Arrow-right Camera

SportsLink

How should we handle scofflaws at younger levels?

FILE – Bellevue's former Head Coach Butch Goncharoff encourages his team to focus during a time out at the class 3A state football title game between Bellevue High School and Eastside Catholic High School at the Tacoma Dome, Friday, December 4, 2015. Goncharoff was fired from his coaching position in 2016 after a report that detailed rule violations in the school’s football program. (Sy Bean / The Seattle Times)
FILE – Bellevue's former Head Coach Butch Goncharoff encourages his team to focus during a time out at the class 3A state football title game between Bellevue High School and Eastside Catholic High School at the Tacoma Dome, Friday, December 4, 2015. Goncharoff was fired from his coaching position in 2016 after a report that detailed rule violations in the school’s football program. (Sy Bean / The Seattle Times)

A GRIP ON SPORTS • We are all a bit jaundiced to news about college football programs going on NCAA probation, aren’t we? After all, it happens to a high-profile school about once a year. But when the same problems – recruiting violations, rule-breaking and the like – filter down to the high school level, that still catches our eye. Read on.

••••••••••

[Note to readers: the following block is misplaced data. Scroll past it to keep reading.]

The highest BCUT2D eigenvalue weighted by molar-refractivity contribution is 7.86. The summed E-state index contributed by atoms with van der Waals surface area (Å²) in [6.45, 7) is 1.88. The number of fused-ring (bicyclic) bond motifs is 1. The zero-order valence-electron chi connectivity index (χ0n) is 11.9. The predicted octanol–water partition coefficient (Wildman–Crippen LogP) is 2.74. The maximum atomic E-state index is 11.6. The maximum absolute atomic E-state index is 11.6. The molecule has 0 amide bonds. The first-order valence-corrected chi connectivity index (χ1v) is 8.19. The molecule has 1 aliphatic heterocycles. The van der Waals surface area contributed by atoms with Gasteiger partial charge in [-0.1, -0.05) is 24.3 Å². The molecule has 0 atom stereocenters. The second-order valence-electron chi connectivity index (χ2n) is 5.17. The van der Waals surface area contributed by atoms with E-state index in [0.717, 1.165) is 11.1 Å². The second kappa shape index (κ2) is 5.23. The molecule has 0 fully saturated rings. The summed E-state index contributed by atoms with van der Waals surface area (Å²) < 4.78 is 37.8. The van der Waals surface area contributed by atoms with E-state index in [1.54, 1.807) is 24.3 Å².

• There has been a high-profile case going on the Seattle area for the past month. Probably the highest-profile case in state history. Bellevue High’s football program, winner of 11 state 3A titles in the past 16 years, has been criticized by an investigation commissioned by the Washington Interscholastic Activities Association. It’s been slapped by its district and school board. And now Bellevue’s football program and its booster club have been whacked by its league, the KingCo Conference. Yesterday, the KingCo athletic directors released their punishment for Bellevue High and they are draconian. Saying their own investigation found a preponderance of evidence Bellevue broke more than a handful of rules, the conference banned Bellevue’s football team from the postseason and outside-the-state travel for four years and from playing non-conference games for the next two. That means an incoming freshman at Bellevue High this year would play some 34 football games in his four years, about 35 percent fewer than a recently graduated senior may have played and about 20 percent fewer than the typical high school football player in this state. That’s pretty harsh punishment for a kid who had nothing to do with the adults screwing up over the past decade. There were other punishments and new procedures stipulated in the KingCo report, but I keep coming back to the limit on football games. See, even at Bellevue High most of the players don’t play football after high school. It’s not like baseball or basketball or tennis or golf, sports in which the average high school athlete can continue to play in college and beyond, whether it be intramurals or recreationally. Tackle football is over for most after their high school days. The out-of-state travel? Ban it. The booster club? Make the school disassociate itself. Or, better yet, demand that for every dollar the club invests in Bellevue athletics, two or three have to be donated to the other high school athletic programs in the district. Coaches let go? No problem. If they broke the rules as often as the investigations say they did, they should be fired. Take away state titles? Sure, if kids that should have been ineligible played or a financial advantage in violation of existing rules was realized during a championship season. But let the incoming kids play the normal amount of games. Don’t punish them for the sins of their predecessors. That isn't right at any level.